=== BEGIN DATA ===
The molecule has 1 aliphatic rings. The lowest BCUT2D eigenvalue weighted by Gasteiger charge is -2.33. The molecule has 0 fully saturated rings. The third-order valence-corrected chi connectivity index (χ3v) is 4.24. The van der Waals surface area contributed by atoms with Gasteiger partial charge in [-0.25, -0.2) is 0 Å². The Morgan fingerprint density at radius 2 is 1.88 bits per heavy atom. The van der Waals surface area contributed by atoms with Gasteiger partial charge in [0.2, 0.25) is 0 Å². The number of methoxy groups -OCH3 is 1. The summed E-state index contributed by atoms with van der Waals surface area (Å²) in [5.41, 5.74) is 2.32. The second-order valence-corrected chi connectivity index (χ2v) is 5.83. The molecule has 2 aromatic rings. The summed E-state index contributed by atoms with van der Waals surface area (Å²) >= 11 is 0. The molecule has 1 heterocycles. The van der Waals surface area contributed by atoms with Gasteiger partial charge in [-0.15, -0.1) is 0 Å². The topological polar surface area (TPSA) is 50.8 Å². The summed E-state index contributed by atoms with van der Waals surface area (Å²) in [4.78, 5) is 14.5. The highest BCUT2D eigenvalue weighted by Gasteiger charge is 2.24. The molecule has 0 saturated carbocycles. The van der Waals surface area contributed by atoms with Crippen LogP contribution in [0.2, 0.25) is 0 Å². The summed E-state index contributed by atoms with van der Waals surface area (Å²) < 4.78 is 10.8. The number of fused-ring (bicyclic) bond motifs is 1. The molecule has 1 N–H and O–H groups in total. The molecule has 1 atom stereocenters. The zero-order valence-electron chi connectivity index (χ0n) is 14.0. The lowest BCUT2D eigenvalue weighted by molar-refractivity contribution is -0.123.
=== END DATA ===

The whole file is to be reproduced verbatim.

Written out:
The molecule has 1 aliphatic rings. The lowest BCUT2D eigenvalue weighted by Gasteiger charge is -2.33. The molecule has 0 fully saturated rings. The third-order valence-corrected chi connectivity index (χ3v) is 4.24. The van der Waals surface area contributed by atoms with Gasteiger partial charge in [-0.25, -0.2) is 0 Å². The Morgan fingerprint density at radius 2 is 1.88 bits per heavy atom. The van der Waals surface area contributed by atoms with Gasteiger partial charge in [0.2, 0.25) is 0 Å². The number of methoxy groups -OCH3 is 1. The summed E-state index contributed by atoms with van der Waals surface area (Å²) in [5.41, 5.74) is 2.32. The second-order valence-corrected chi connectivity index (χ2v) is 5.83. The molecule has 2 aromatic rings. The summed E-state index contributed by atoms with van der Waals surface area (Å²) >= 11 is 0. The molecule has 1 heterocycles. The van der Waals surface area contributed by atoms with Gasteiger partial charge in [-0.15, -0.1) is 0 Å². The topological polar surface area (TPSA) is 50.8 Å². The summed E-state index contributed by atoms with van der Waals surface area (Å²) in [4.78, 5) is 14.5. The highest BCUT2D eigenvalue weighted by Gasteiger charge is 2.24. The molecule has 0 saturated carbocycles. The van der Waals surface area contributed by atoms with Crippen LogP contribution in [0.2, 0.25) is 0 Å². The summed E-state index contributed by atoms with van der Waals surface area (Å²) < 4.78 is 10.8. The number of fused-ring (bicyclic) bond motifs is 1. The molecule has 1 N–H and O–H groups in total. The molecule has 1 atom stereocenters. The zero-order valence-electron chi connectivity index (χ0n) is 14.0. The lowest BCUT2D eigenvalue weighted by molar-refractivity contribution is -0.123.